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Buying a car has long been esteemed as a core milestone for people of all ages. Many of us fondly remember buying our first car, and we all celebrate the buying of a new one, turning to social media and friends to showcase our shiny new purchase. However, trends of recent and coming years are pointing towards a way of living in which celebrations of these purchases will happen less and less.
Britain’s first female Member of Parliament, Lady Astor, once observed: “The main dangers in this life are the people who want to change nothing – or everything.”
Perhaps the most common fear of teachers in a classroom is that of losing control. The fear of students running amok and dominating the room is enough to send many teachers back into the traditional authoritarian format, where silent and repetitive work is the key means of learning. In my experience of working with schools and teachers, the words ‘Project-Based Learning’ are often quick to conjure up these fears.
For as long as work has existed in the form we know it, the idea of a workplace has been a given. Work has traditionally been the place you go between 9 and 5, Monday and Friday, where the tasks of your job are conducted in the vicinity of your colleagues.
Recent years have seen changes in the workplace begin to emerge with the advent of automation and Artificial Intelligence. Working from home has become a viable option for many businesses in recent years as our capacity for online connection has increased and autonomous work has risen in popularity along with collaborative work.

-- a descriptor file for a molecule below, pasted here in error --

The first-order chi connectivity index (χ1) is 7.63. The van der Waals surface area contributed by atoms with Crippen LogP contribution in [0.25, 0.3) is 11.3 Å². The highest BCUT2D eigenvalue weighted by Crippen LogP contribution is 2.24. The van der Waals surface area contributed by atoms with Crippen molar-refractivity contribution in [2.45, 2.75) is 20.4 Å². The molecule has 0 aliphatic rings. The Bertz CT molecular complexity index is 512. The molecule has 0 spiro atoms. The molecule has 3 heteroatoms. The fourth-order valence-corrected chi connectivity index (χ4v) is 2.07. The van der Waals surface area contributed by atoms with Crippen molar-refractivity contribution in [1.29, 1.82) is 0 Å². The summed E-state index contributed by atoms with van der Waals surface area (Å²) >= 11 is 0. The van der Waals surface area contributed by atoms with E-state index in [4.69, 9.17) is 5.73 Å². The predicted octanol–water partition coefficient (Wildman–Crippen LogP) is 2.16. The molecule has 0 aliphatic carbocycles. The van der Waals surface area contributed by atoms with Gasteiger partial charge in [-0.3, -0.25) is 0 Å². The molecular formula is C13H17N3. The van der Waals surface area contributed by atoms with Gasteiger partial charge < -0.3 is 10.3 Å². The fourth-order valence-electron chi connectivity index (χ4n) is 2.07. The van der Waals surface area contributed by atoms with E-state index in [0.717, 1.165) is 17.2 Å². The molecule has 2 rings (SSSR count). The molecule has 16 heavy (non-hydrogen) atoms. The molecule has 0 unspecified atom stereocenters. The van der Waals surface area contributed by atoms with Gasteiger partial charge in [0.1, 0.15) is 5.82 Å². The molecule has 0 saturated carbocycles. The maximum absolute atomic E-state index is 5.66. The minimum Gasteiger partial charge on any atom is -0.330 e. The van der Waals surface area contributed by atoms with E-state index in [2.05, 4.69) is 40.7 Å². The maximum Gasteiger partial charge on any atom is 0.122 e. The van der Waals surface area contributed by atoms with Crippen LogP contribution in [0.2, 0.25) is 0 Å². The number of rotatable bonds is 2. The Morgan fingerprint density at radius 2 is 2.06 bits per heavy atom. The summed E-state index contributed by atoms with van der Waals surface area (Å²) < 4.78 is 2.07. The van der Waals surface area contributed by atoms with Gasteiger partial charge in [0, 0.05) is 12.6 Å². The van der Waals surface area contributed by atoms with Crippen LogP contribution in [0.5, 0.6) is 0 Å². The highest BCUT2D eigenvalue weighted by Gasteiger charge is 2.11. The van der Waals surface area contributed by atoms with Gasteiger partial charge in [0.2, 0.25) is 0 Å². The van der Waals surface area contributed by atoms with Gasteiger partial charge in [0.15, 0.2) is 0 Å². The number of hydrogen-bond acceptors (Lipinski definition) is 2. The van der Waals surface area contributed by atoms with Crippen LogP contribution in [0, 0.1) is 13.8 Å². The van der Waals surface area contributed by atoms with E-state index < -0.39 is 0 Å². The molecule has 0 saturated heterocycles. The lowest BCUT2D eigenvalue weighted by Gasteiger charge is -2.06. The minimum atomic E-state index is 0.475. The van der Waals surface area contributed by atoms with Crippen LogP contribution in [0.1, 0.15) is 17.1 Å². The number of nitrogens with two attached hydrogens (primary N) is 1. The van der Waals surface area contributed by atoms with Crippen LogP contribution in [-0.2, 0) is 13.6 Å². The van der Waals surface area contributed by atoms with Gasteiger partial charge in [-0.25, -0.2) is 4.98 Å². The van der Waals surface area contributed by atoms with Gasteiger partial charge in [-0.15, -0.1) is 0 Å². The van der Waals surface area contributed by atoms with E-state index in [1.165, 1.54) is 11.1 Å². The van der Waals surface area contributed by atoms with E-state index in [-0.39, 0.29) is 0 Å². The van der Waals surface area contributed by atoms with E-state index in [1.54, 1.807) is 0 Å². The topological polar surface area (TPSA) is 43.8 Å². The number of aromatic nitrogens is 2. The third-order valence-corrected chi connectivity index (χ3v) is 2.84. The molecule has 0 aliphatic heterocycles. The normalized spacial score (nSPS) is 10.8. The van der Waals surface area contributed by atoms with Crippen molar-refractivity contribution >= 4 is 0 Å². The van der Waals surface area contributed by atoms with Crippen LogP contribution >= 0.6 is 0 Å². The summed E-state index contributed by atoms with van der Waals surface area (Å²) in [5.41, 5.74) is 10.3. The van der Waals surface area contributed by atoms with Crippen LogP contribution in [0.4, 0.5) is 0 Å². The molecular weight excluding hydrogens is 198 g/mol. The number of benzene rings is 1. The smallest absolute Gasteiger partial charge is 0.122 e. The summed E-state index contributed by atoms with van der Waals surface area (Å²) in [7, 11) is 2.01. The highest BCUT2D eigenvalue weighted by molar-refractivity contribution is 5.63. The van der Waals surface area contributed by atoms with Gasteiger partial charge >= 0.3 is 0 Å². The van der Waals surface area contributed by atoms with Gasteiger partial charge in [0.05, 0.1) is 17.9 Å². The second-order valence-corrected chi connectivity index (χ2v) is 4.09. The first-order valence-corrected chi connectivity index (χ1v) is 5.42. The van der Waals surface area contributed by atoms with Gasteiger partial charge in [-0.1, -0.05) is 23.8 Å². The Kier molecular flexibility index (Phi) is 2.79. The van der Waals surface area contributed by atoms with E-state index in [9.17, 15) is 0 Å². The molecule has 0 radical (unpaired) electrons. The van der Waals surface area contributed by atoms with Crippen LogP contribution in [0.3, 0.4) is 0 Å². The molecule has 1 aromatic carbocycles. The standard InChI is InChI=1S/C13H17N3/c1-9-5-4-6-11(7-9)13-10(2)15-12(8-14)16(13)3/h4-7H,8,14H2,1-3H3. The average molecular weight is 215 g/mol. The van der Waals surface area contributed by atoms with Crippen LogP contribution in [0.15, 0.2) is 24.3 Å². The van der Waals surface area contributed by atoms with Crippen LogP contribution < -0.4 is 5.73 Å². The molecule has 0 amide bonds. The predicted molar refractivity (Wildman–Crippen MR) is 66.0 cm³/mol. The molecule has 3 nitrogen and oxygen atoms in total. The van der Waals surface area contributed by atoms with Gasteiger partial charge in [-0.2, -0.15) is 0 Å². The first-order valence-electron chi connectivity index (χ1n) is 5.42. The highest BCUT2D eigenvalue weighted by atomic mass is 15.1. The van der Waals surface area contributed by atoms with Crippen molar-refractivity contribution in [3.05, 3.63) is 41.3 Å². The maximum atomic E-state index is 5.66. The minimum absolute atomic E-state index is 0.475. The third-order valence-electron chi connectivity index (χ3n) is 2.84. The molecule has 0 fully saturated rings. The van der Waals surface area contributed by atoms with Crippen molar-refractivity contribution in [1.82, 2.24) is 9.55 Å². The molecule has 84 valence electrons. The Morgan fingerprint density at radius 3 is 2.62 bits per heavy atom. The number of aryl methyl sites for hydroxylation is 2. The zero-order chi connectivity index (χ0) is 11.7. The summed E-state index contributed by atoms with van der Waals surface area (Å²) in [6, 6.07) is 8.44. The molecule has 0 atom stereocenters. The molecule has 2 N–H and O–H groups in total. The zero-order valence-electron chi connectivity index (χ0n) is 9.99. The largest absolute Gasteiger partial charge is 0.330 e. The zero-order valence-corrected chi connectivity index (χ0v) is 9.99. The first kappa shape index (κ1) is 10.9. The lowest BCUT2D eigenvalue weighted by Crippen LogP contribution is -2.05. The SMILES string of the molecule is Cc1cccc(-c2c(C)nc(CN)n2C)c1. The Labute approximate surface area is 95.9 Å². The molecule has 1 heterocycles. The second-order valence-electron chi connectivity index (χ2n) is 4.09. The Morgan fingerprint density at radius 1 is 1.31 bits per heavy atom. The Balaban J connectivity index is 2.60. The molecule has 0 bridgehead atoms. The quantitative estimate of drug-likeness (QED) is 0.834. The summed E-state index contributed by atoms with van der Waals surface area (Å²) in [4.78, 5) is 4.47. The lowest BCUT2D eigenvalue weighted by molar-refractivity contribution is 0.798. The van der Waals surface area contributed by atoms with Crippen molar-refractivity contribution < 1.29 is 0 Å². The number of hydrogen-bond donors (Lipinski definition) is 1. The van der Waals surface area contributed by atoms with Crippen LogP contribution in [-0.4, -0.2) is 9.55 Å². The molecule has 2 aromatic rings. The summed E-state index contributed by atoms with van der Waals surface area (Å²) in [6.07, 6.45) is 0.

Automation is a word that often strikes fear into workers who cannot help but feel threatened by its emergence in the modern world. Most of what we hear about automation surrounds the ways it will take our jobs and force the everyday worker into irrelevance.
However, there are many ways in which automation will work wonders for our jobs, ways of working and our economy.
In a recent address at the World Economic Forum, Canadian Prime Minister Justin Trudeau argued persuasively that the “the pace of change may never have been this fast, but it will never again be this slow.”
As another year draws to a close, it’s worth pausing and taking stock of just how much has changed in the space of 12 months - while recognizing that the coming year will see changes of even greater scale and significance.
In this 2019 Tech Trends Review, I explore the good, the bad and the bizarre. In other words, which breakthroughs have been most positive and hopeful, which trends are slightly more concerning (in my humble opinion), and which new technologies have been downright strange.